“His forays into the issues of the republic, the flag and Australia Day served to underline the contradictions between the old Turnbull and the new one, who is beholden to the hard right of the Liberal Party.”
Malcolm Turnbull is intent on launching the government into a series of Howard-era culture wars. The problem is he’s not very good at it.
“We’re missing out on so much potential to make a valuable contribution to this country.”
For skilled professionals forced to flee countries such as Syria, the challenges they face getting their qualifications certified in Australia harm the wider community as much as they harm them.
“#MeToo’s corroboration of multiple accusers offers women a chink of light in this judicial impasse. In this entirely untested extra-legal and post-hoc process, millions of women have made abundantly clear that corroboration is solidarity. The onus is now on law reformers to listen to this core articulation of #MeToo – embrace corroboration and change rape law to admit prior convictions as evidence. ”
“Attorney-General Christian Porter seemed unwilling to replicate ICAC federally. Politicians nobbling such a body would be a very bad look, almost as bad as refusing to set one up now that it is squarely on the table. And that’s the challenge Shorten has given Turnbull. Parallels with Turnbull’s long reluctance to set up a banking royal commission are certainly not misplaced.”
God save us from Christians. That must be uppermost in the minds of those 700 asylum seekers who missed out on permanent protection visas because, as immigration minister, Scott Morrison asked ASIO in 2013 to go slow on processing the security checks. This helpful “mitigation strategy” ensured the applicants missed their deadline and could be marched out of the country within three years, instead of getting permanent residency.
Letters & Editorial
A compelling argument on Australia Day
Nakkiah Lui’s “Dated politics” (January 27–February 2) was so fresh, so honest and so very real. Compared with the “divide and rule” practices of our dated …
Theatre director Ivo van Hove is often drawn to adapting film screenplays for the stage, but his latest work, juxtaposing three warrior kings from Shakespeare’s histories, shows he also finds contemporary relevance in the classics. “Richard III just wants to be king, but once he’s got the crown, he’s totally bored. He can only reign, only live, only feel in order to have power.”
Businesses have introduced reward schemes into health and fitness apps, even in the form of charity donations, but can such programs promote lasting lifestyle changes?
The galleries of billionaire art collector Liu Yiqian’s Long Museum West Bund, in Shanghai, are presented with a chic industrial grandeur, but some of the rough edges are unintentional.
The Channel Ten BBL and WBBL commentator and former Australian player on women in cricket and the IPL “circus”.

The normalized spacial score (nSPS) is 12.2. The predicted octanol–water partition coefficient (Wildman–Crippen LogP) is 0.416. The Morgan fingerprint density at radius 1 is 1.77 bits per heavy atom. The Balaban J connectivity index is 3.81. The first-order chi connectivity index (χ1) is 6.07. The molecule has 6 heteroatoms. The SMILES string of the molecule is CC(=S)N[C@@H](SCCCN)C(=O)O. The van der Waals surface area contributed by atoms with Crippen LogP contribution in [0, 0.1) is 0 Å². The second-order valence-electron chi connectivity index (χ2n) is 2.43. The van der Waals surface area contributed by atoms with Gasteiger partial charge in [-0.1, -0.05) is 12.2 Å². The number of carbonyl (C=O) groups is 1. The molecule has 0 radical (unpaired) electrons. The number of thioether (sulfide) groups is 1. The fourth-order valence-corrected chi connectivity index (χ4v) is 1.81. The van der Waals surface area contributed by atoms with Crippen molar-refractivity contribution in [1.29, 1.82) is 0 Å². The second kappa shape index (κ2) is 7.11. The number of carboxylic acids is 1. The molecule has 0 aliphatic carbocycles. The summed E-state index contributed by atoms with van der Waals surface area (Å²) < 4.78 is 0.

Robert Louis Stevenson. (Bonus point: David Balfour.)
Tower of London.
“All points of view were canvassed including those of … Mr Andrew Bolt himself and backbench members of the government.”
Documents obtained by the ABC show Andrew Bolt was consulted over changes to the Racial Discrimination Act. Bolt denies it, but then he also says he’s not a racist.
“I would also like [the National Security Committee] to consider whether amendments should be made to a suspect’s right to remain silent.”
Other documents obtained by the ABC show the former attorney-general suggested removing the right to silence. Ruddock made the suggestion while Mohamed Haneef was being held without charge, and, presumably, while wearing his Amnesty pin.
“It is not clear that there is a strong evidence base for this approach.”
The then minister for social services prepares a briefing for Tony Abbott on cutting welfare to people under 30, revealed in documents obtained by the ABC. The same could be said about whatever Andrews is doing with his hair.
“We consider that producing cabinet-related documents to any court or tribunal … would not accord with legal practice and principle.”
The chief counsel at the Australian Government Solicitor argues against handing cabinet documents to the home insulation royal commission, according to documents obtained by the ABC. Better to leave them in second-hand furniture shops.
“It begins at a second-hand shop in Canberra, where ex-government furniture is sold off cheaply.”
The national broadcaster reveals the source of its multiple cabinet leaks this week: two second-hand filing cabinets, found in a Fyshwick shop. Such is the worth of government legacies.
“This was the outcome of a co-operative arrangement between the ABC and the Australian government – it was not a raid.”
The aptly named department confirms it has secured the documents held by the ABC. They no doubt long for a time when it was politicians who were for sale and not their furniture.